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OpenGL Calculate GPU memory usage

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__SKYe    1784

So, i'm thinking of calculating the VRAM in use.


Now, i don't intend to track every single byte in the VRAM (nor do i think it's possible), i was just thinking of keeping track of how much memory

I upload to the GPU, to get an estimate of the VRAM that is in use (by keeping track of the amount of memory textures, VBOs,buffers, etc occupy).


Of course i'd have to keep in mind packing, compression, etc. My question is mostly about the color/depth/stencil/etc buffers.



Say i create a window, single buffered, with a 32-bit (RGBA) color depth and a 16-bit depth buffer.


I know that the color buffer occupies 4 bytes per pixel, and has the same size as the window (say 800x600).

The depth buffer occupies 2 bytes per pixel and also has has the same size as the window.


My first question would be. If i switch to fullscreen mode with a bigger resolution (say 1280x800), am i correct to assume that they are expanded to match the new window size?

And if i return to windowed mode again, assuming the buffers are, once again, resized to match the window size, to the memory the buffers occupy in the VRAM actually shrinks, or is just a part of the memory that was used for the larger (fullscreen) size is unused?


Also, for double buffering, the window requires 2 color buffers, basically doubling the memory needed for the color buffers, right?

I also assume that using double buffering and support for stereoscopic 3D means 4 color buffers (back left & right, front left & right).


Another question would be, does the stencil buffer uses it's own memory, or is it shared with another buffer (say the depth buffer)?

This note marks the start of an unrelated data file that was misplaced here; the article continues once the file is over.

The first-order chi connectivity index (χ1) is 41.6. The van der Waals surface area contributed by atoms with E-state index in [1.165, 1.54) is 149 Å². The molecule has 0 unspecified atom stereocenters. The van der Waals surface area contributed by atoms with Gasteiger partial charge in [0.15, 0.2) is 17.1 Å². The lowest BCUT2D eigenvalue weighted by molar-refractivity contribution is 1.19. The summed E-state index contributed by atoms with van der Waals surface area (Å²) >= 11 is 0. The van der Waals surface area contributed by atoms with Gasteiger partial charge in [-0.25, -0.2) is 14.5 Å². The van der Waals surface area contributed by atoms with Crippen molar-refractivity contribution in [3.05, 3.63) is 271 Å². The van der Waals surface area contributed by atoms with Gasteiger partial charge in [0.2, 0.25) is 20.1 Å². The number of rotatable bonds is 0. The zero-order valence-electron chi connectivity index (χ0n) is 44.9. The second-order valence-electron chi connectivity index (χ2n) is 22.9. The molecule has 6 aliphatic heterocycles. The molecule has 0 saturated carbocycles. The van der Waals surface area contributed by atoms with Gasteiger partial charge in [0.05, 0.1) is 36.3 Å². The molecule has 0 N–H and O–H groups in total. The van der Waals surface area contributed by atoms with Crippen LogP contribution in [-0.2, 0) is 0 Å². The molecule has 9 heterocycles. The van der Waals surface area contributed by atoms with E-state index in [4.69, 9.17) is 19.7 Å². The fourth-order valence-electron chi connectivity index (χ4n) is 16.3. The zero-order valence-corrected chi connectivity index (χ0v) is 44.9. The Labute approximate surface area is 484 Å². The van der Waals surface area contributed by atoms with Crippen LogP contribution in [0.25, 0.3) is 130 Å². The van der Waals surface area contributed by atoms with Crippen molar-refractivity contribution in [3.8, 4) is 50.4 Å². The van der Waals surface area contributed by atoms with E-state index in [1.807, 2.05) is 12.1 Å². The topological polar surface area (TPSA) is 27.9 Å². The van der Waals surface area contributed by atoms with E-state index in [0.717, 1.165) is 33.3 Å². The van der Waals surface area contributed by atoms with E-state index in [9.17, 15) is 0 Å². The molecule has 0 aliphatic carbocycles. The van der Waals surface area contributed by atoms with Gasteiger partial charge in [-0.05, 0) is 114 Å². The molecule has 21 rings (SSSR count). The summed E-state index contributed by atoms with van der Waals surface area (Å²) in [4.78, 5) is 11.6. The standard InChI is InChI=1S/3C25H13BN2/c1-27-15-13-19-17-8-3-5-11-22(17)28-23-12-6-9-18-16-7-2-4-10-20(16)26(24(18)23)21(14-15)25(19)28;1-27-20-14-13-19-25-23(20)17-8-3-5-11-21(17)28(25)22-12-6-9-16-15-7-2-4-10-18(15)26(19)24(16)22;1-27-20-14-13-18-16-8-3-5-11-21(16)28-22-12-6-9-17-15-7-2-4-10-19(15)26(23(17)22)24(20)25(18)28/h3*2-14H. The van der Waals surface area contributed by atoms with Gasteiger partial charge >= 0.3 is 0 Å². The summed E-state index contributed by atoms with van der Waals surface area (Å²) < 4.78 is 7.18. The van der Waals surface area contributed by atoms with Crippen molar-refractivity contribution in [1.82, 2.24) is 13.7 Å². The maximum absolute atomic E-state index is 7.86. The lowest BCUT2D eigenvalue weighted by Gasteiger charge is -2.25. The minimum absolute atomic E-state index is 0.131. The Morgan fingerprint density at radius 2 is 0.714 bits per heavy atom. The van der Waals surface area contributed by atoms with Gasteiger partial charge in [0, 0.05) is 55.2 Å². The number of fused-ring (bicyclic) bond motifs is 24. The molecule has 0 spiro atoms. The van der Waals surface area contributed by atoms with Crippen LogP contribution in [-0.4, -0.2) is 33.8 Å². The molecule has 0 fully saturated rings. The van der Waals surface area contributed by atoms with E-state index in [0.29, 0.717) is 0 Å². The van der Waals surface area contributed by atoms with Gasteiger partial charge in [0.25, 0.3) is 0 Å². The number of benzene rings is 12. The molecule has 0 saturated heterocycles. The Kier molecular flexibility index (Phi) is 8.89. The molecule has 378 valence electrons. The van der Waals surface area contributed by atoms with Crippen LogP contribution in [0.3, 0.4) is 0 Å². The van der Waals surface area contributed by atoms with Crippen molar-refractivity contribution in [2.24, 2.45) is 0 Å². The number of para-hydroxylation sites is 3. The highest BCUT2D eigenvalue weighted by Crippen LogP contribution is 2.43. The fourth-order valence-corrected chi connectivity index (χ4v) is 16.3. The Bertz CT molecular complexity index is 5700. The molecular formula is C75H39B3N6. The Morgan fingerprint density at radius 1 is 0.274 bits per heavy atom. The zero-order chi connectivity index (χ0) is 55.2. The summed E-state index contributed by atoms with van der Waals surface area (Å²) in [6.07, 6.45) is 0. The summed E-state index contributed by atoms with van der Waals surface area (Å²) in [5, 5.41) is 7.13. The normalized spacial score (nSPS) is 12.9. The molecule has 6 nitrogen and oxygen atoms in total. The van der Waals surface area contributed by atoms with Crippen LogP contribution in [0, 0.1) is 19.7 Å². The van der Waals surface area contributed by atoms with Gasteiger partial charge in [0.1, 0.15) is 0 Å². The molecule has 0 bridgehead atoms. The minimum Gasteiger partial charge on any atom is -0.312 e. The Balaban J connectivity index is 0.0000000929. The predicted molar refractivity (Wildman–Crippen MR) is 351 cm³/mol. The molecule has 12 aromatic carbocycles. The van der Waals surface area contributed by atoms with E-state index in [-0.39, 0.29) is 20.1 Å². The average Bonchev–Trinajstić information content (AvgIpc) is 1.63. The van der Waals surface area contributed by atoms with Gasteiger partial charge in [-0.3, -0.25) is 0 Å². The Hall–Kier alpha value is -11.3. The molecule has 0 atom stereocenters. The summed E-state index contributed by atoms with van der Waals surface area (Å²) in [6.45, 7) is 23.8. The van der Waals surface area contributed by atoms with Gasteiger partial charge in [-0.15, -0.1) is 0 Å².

Also, i've read somewhere that multisample requires a buffer per sample (say a 4x Multisample would require 4 buffers). If anyone could enlighten me at this, i'd appreciate it very much.


I'm nol yet accounting for user created buffers (like geometry buffers user for deferred shading, or a custom, floating point, depth buffer for HDR).


As a last note, is it correct to assume that all this things that can be created by the graphics API (OpenGL in this case) reside on the VRAM, or are there exceptions?


If something is not clear, then i'll be happy to explain.


Thanks in advance.

Edited by __SKYe

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__SKYe    1784

Oh no, i'm talking about calculating the amount of VRAM used, from within the game/application.

Something like what you do with your custom memory manager to keep track of how much RAM you've allocated, and where allocations are going.


GPU-Z is an offline utility to get GPU information right?

Edited by __SKYe

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__SKYe    1784

Thanks, that's helpful to know if you're within VRAM budget.


But while it is helpful to know the amount of memory used, it still won't help much with what i'm after.


You see, what i mean to do is basically to keep track of how much memory i allocate for the various types of data that resides in the VRAM.

This can be textures, vertex/normal/texcoords data, the color/depth/stencil buffers, etc.